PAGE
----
Chapter 3: Public sector banks: an overview and identification of weak banks
Soon after independence, as India embarked upon planned economic growth, like any othercountry, it needed a strong and efficient financial system to meet the multifarious requirements of credit and development. To achieve this objective it adopted a mixed pattern of economicdevelopment and devised a financial system to support such development. The success it achieved,particularly in taking banking to the masses and making the banking system a potent vehicle forfurthering public policy has few parallels in the world.
The rapid growth of the banking system in terms of presence as well as penetration over the twodecades immediately following nationalisation of banks in 1969 was impressive. By the 1990s the
public sector banks had 90 per cent share in the country’s banking business. By March 1992, all the
public sector banks together had a phenomenal branch network of 60,646 branches spread across thelength and breadth of the country and held deposits of Rs. 1,10,000 crore and advances of Rs. 66,760crore.
Even as the banking system’s branch network was growing at a fast pace, by the beginning of
1990s, it was realised that the efficiency of the financial system was not to be measured only byquantitative growth in terms of branch expansion and growth in deposits/advances or merely byfulfilment of social obligations of development. The financial strength and operational efficiency of the Indian banks and financial institutions which were working in a highly protected and regulatedenvironment were not measuring up to international standards. The global and domesticdevelopments called for corrections primarily with a view to strengthening the financial system andto bring it on par with institutions abroad. Hence, from 1992, a process of financial sector reforms, asa part of a broader programme of structured economic reforms was set in motion.
Reforms and after3.4
The financial sector reforms covered deregulation of policies, prescription of prudential normsbased on internationally accepted practices in respect of capital adequacy, income recognition, assetclassification and provisioning for impaired assets and introduction of competition in the bankingsector. Several measures towards strengthening of supervision over banks were also introducedsimultaneously. The prudential norms were adopted in a phased manner from 1992-93 to make thetransition less painful.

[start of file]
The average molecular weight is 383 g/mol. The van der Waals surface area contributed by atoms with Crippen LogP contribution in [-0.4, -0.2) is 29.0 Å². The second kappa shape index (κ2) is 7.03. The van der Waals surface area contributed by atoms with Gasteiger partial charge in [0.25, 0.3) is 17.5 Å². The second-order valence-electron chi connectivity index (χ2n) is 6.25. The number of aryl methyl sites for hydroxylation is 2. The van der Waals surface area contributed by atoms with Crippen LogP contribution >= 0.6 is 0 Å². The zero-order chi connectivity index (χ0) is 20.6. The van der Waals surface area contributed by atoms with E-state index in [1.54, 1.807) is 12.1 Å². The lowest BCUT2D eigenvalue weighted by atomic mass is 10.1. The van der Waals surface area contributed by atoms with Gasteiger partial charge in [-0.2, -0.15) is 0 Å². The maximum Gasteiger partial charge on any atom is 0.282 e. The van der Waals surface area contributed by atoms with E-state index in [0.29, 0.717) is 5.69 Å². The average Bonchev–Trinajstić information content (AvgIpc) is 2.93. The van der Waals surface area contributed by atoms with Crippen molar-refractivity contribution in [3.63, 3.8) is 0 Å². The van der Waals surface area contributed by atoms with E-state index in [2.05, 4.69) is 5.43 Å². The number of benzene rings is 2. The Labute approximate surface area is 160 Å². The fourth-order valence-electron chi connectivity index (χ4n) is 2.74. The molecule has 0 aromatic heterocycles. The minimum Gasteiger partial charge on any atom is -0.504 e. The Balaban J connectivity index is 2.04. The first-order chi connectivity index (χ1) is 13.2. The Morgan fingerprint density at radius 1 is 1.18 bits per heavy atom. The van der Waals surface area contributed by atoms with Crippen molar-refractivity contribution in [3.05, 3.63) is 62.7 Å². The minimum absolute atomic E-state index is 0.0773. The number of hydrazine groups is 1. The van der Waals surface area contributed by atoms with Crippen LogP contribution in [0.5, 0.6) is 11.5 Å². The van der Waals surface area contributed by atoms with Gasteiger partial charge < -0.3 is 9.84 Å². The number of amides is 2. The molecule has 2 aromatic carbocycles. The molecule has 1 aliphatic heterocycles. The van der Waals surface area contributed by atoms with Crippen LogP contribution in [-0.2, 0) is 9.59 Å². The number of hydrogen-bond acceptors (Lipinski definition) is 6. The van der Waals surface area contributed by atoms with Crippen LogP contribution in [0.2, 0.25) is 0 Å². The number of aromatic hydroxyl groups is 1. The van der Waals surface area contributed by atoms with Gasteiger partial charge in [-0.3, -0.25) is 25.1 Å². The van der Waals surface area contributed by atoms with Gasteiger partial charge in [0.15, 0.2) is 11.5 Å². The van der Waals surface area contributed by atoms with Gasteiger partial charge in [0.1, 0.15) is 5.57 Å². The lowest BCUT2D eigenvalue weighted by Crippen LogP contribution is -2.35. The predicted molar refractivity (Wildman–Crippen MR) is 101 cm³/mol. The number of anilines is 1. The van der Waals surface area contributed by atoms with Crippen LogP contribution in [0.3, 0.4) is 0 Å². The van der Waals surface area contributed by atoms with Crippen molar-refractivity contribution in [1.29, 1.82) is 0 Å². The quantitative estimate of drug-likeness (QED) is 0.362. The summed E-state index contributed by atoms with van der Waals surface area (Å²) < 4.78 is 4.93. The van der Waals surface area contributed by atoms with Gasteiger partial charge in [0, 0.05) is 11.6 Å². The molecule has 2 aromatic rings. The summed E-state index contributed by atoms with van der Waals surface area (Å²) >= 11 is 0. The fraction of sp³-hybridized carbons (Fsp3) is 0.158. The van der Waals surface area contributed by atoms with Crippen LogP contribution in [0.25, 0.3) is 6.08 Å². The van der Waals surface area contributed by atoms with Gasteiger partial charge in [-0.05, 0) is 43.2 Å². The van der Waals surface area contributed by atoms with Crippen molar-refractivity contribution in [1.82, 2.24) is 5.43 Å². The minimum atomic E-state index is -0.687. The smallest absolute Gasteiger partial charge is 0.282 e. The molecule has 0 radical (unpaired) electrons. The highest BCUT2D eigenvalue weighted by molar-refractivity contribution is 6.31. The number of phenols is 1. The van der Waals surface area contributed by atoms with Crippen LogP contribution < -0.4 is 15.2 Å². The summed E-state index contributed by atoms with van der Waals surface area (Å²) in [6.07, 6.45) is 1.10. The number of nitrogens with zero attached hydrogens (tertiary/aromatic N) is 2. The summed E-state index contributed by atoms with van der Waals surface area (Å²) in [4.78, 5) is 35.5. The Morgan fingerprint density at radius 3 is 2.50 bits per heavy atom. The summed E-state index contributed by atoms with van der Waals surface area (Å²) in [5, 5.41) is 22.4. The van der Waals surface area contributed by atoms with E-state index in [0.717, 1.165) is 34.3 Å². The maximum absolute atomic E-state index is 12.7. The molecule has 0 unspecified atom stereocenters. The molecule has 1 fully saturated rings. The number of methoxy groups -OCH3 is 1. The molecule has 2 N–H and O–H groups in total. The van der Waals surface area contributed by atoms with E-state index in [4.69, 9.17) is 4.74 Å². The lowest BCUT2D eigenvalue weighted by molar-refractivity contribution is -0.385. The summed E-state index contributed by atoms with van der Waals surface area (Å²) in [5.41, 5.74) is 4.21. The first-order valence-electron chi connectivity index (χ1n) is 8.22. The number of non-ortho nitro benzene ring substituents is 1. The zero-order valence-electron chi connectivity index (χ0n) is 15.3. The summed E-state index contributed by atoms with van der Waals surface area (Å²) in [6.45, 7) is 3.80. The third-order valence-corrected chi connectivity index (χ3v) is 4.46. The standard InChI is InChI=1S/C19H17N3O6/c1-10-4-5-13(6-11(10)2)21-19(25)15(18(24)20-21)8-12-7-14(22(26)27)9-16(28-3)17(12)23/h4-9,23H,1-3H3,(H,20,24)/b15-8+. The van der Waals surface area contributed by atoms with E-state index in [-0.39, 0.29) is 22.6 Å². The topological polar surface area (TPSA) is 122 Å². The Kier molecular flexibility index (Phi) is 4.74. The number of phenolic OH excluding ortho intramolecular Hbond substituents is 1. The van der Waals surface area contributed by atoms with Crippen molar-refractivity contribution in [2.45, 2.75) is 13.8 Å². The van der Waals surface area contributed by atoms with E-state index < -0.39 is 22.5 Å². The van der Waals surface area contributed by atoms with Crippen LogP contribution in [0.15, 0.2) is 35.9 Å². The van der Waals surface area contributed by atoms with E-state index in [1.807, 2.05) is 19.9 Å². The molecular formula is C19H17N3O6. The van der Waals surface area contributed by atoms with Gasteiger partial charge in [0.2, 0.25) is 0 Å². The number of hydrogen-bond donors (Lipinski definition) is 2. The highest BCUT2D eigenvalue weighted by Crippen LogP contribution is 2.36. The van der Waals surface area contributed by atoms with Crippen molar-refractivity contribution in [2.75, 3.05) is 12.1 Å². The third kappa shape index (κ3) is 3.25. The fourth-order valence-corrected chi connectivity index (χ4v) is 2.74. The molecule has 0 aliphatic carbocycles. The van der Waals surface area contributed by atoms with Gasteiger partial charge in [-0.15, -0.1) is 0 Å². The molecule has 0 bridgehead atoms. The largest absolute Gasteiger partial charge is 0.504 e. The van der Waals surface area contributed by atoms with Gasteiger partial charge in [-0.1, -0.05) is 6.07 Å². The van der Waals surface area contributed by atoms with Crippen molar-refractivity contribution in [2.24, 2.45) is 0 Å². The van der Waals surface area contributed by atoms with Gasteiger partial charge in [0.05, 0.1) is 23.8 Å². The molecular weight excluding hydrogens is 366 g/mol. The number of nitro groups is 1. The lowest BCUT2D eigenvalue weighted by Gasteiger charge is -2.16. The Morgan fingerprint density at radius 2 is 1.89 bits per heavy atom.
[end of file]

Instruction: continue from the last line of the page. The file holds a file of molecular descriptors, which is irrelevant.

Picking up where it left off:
Till adoption of the prudential norms, twenty-six out of twenty-seven public sector banks werereporting profits (UCO Bank was incurring losses from 1989-90). In the first post-reform year, i.e.,1992-93, the profitability of PSBs as a group turned negative with as many as twelve nationalisedbanks reporting net losses. The remaining seven nationalised banks could show only marginal profitsbetween Rs. 4 crore and Rs. 38 crore. As on 31 March 1993, only one public sector bank had capitaladequacy ratio of above 8 per cent. By March 1996, the outer time limit prescribed for attainingcapital adequacy of 8 per cent, eight public sector banks were still short of the prescribed level. TheNPAs of the banks aggregating Rs. 39,253 crore as on 31 March 1993 brought the latent weaknessesin their asset portfolio out in the open.
The emphasis on maintenance of capital adequacy and compliance with the requirement of asset